It all starts with one touch, one sneeze, one cough — and one fatality can become 30 million.
Directed by Steven Soderbergh (Traffic, Ocean’s Eleven), Contagion is a thriller charting the growth of a deadly virus called MEV-1 that spreads through indirect contact and kills within days.
It’s a terrifying film, but not because of visceral thrills. The disturbing quality of this film is mostly psychological as it makes the way you look at every surface you touch a potential spreader of death. Contagion is an ensemble film. Each character interacts with the virus and is pertinent to the plot, but this is not their story. Contagion is ultimately the story of a virus and those who get in its way.
Beth Emhoff (Gwyneth Paltrow) is the first person to come into contact with MEV-1, bringing it back with her from a business trip in Hong Kong. After Beth and her son die from the disease, her husband Mitch (Matt Damon) is quarantined and becomes the film’s exploration of the everyman in the inevitable societal meltdown. The disease quickly spreads to all those whom Beth came into contact with, turning from a rare outbreak to a global catastrophe.
Amidst the ensemble, Laurence Fishburne plays a director of the Center for Disease Control working to find a cure for the disease and Kate Winslet is his CDC field agent setting up a quarantine base in Beth’s hometown of Minneapolis, Minn. Marion Cotillard is an agent for the World Heath Organization dispatched to China to track down the source of the disease and Jude Law plays an iconoclastic anti-pharmaceutical blogger spreading panic through his popular website.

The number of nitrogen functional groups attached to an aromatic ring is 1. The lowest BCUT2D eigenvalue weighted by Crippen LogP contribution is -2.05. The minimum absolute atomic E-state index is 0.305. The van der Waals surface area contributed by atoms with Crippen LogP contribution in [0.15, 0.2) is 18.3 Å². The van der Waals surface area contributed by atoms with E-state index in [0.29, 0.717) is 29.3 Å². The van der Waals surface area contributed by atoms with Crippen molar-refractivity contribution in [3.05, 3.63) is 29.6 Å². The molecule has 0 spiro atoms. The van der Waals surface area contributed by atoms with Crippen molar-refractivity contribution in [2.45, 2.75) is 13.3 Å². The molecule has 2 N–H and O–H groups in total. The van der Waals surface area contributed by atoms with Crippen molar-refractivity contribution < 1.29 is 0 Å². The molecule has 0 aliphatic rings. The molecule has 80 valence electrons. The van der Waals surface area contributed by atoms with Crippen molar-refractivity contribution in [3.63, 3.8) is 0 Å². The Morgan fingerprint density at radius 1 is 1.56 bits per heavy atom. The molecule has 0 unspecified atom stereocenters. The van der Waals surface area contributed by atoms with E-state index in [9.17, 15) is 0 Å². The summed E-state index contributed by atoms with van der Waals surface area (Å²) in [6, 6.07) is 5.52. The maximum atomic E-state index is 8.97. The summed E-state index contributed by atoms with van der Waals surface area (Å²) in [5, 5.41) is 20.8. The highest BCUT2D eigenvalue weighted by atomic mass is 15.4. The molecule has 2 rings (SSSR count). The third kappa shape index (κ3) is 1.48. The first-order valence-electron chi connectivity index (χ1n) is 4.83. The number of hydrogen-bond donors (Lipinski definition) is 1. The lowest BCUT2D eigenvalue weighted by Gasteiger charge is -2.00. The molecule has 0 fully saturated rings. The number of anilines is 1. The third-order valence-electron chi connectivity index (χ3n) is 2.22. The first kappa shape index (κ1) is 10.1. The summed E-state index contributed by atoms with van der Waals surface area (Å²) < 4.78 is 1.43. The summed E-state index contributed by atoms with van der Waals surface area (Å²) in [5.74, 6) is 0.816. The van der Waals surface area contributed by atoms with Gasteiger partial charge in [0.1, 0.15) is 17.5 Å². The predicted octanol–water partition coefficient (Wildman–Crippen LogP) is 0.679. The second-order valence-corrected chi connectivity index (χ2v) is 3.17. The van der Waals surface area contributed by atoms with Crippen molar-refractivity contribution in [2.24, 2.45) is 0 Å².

In addition to the above mentioned, Contagion boasts a series of great actors in cameos, including John Hawkes as a janitor for the CDC, Elliot Gould as a viral researcher and Bryan Cranston as an admiral. With this much talent on display, it’s easy to think this is an actor’s film but it really is not. It is a film about atmosphere and information.
Contagion is a clinical film and not just in its depiction of the disease. Avoiding the preposterous sensationalism and melodrama of a film like Outbreak, the film tries to give an extremely accurate portrait of how a pandemic would spread in the modern world and the results are very convincing. The film gives you plenty of good information on how a disease spreads, how vaccines are made and the stages of collapse that a society would undergo during such a crises. It convinces you that 70 million people could die from a random disease spread arbitrarily at any moment.
The only problem with this clinical depiction is that the result is emotionally cold. The viewer’s reaction to the film is paranoia, not empathy. The cast bring their A-game, but there isn’t enough time with any of the characters to really connect to them. Thus, the mostly excellent performances are only pieces of a whole and not standouts in their own right.
Jude Law’s blogger is the only character that does not seem to fit in the film. He seems to be channeling the qualities of a real person but there’s no specific individual in real life who matches his views or has his kind of sway over society. As well, the character’s motivation and concerns just make little sense all around. Law is good but his character is the film’s one break from realism.
However, from a strictly filmmaking point of view, Contagion is terrifically made. Soderbergh is as technically proficient a director as they come and he deftly creates an overwhelming atmosphere of paranoia and inescapable infection. The cinematography is crisp and capable, and the multifaceted story jumps from one character to another in an easy-to-follow manner.
Contagion is a terrifying depiction of how one tiny, arbitrary event could catastrophically devastate the planet. It may be a little passionless for a depiction of a world catastrophe but its fidelity to fact and its atmosphere make for a potent film that also acts as a sermon for washing your hands.[box type=”info”]Contagion is currently playing at Galaxy Cinemas.[/box]